Tag Archives | Ken Wilber

Scott McCloud’s Four Types of Artists

artquadHere’s a fun scheme of classifying different types of artists. The scheme is Scott McCloud’s, mapped onto Ken Wilber’s quadrants. Can you think of any more examples?

From FC Student Blog:

In his book, Making Comics, Scott McCloud created a chart categorizing artists according to four intentions — what artists are most interested in, in creating art. His categories are:

  • Formalist — The Formalist is interested in examining the boundaries of an art form, stretching them, exploring what the form is capable of. The Formalist is interested in experimenting, turning the form upside-down and inside-out, moving in new, bold, untried directions, inventing and innovating. Formalists are the cutting edge, the avant-garde, the ones willing to break tradition and established ways. Strict narrative or craft is not as important as trying something new and unexpected, playing with and breaking traditional concepts, getting to the heart of understanding what art itself is.
Read the rest
Continue Reading

Ken Wilber: Death, Rebirth and Meditation

Grey-Dying500A classic Ken Wilber essay, covering what the great traditions have said about the process of death and reincarnation.

This information page gives an overview of Kenneth Smith, links to many resources, and posts scans of his classic run of TCJ columns. The scans contain his most essential writing, but there is a Tumblr blog and a Gaim library that provide quotes from longer pieces. Here are some choice fragments.

via Integral Life:

Some type of reincarnation doctrine is found in virtually every mystical religious tradition the world over. Even Christianity accepted it until around the fourth century CE, when, for largely political reasons, it was made anathema. Many Christian mystics today now accept the idea. As the Christian theologian John Hick pointed out in his important work Death and Eternal Life, the consensus of the world religions, including Christianity, is that some sort of reincarnation occurs.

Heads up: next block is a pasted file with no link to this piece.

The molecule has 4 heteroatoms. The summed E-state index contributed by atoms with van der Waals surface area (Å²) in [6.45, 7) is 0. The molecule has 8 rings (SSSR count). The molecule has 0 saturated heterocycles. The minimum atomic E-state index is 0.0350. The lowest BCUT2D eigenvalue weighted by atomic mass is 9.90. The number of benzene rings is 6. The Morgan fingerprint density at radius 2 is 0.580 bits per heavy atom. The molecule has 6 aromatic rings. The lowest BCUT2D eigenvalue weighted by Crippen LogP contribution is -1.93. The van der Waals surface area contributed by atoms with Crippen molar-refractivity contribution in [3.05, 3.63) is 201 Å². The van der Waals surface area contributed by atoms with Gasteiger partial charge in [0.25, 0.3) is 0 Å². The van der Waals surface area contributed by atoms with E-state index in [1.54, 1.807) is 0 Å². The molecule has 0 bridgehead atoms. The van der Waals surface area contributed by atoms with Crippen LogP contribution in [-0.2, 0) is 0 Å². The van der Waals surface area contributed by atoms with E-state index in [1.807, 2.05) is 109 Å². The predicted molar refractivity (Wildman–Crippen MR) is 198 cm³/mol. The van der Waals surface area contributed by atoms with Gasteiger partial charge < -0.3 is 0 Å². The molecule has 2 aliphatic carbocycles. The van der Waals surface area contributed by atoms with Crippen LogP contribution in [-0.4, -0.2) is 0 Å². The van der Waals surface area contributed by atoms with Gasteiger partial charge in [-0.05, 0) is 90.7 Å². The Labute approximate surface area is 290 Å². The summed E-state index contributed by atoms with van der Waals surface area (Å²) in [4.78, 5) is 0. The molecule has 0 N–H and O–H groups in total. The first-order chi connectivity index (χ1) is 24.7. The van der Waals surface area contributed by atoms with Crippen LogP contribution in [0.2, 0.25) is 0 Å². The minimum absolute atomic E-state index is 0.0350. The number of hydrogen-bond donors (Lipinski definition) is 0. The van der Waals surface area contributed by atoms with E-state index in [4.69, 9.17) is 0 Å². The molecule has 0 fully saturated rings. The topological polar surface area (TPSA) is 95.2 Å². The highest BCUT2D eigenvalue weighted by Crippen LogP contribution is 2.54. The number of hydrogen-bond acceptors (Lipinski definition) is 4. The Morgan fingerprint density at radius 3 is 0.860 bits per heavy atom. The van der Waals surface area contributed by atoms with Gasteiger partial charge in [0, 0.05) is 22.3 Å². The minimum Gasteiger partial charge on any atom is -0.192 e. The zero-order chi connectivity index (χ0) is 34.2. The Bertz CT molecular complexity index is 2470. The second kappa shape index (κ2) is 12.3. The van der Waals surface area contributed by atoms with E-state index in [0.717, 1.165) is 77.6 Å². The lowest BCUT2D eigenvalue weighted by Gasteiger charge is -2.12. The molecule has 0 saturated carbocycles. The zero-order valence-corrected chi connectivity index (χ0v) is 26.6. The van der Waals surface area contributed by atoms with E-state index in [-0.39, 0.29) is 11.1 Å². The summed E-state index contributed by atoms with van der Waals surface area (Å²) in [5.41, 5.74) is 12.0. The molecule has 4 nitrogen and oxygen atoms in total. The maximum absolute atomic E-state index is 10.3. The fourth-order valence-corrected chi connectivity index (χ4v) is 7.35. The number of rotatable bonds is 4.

Of course, the fact that many people believe something does not rank it true.

Read the rest
Continue Reading

Don’t Trust Your Feelings: Somatics and the Pre/Trans Fallacy

roottree

A great article applying the pre/trans fallacy to somatics and body-work. Steve Bearman brings some much-needed balance to the alternative healing field.

via Interchange Counseling:

It’s easy for counselors, and the people we counsel, to get stuck in our heads. Counseling as we know it originated as “the talking cure”. Over the generations, counselors have discovered how to use dialogue as a powerful medium for facilitating change in our clients. Even at its best, however, conversation can only get us so far. We are more than mere talking heads.

In a tradition that has long been top-heavy, the growing prevalence of somatics has brought counseling back into balance, adding much-needed weight to the body’s role in healing and growth. “Soma” is the body, and body-oriented work takes us places talking never can, but just like mind-oriented work, it has significant limitations.

For those of us in the world of counseling who strive to live fully embodied lives, somatics has seemed like such a godsend that we can fail to recognize its limits.

Read the rest
Continue Reading